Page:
I've found that the more clear I can be, the better the results, when I've advocated for my kids.  That doesn't mean I always get what I want for them, but at least we have a direct conversation.  I'm also open to discussing options, of course.  In your case I might say, "In light of her testing results, I'm wondering if a skip is appropriate.  What are your thoughts about that?"  That was our approach last spring for my PG son in 4th grade.  Within 2 weeks, he was approved for a skip, but the school also had a plan in place for accommodating him if he didn't skip to middle school (he's not skipping).  The school knew he needed something different, but until we met with them and raised the issues, they actually weren't in any hurry to change what they were doing.  I understand it-- it's just so much easier to have everyone do the same thing.  So until we brought the problems up (and there were many), they didn't see a reason to change.  But I do think everyone wants to do what's best in that situation, so I would assume your child's principal will try to find the right solution.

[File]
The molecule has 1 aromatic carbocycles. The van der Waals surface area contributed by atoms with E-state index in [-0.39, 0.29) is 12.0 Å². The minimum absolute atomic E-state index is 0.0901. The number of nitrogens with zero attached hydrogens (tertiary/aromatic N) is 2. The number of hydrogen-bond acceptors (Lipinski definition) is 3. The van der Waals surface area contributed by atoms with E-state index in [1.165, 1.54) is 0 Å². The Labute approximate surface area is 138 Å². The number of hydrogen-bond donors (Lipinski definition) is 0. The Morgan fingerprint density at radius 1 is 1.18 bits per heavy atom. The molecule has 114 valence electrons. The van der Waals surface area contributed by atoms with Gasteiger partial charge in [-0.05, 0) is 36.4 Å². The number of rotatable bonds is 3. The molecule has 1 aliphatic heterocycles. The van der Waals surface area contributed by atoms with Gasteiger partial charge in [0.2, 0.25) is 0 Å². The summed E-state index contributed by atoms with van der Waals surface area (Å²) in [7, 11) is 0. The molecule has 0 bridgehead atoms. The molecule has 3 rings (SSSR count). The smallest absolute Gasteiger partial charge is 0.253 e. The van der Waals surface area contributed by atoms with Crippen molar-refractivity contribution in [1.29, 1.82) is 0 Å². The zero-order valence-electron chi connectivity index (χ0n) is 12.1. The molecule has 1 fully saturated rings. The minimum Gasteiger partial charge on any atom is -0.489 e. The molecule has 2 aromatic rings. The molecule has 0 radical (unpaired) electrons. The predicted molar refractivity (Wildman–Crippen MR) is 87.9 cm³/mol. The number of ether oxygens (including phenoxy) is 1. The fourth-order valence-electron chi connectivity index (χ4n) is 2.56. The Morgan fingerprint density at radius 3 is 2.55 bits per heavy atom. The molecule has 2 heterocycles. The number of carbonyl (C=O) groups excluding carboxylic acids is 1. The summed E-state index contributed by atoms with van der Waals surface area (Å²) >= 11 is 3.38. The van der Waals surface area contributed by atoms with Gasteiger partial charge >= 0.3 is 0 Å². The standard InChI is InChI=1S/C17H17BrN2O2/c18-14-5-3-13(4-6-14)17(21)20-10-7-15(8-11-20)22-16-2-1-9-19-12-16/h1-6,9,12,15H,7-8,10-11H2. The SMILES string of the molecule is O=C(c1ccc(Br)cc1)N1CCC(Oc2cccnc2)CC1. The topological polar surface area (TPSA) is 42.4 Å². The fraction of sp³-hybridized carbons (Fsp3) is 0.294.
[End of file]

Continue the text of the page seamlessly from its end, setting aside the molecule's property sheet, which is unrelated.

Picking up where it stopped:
post #5 of 5

As a family that went straight from PreK to 1st, I think it can be one of many good options.

 

Due to a variety of different reasons, my DDs went from PreK to 1st. It was a great choice for our situation. No, it was not perfect and we did and still do have some concerns. But it worked out well overall. DDs were age 5y10 months when 1st grade started and they both were given work in writing, spelling, and some supplemental math at thier level. Reading was given at the highest level offered, but little individualized/small group instruction was given since they would not *test* past 2nd grade officially so there was no record of exactly how far ahead they are/were (they were in a group with two other strong readers). Some math/science was easy, but due to their young for grade-age and they both had special needs it was a nice balance between meeting academic and social development at that time. Both DDs learned a lot and their writing ability grew tremendously!! They made friends and developed some great emotional/social skills as well.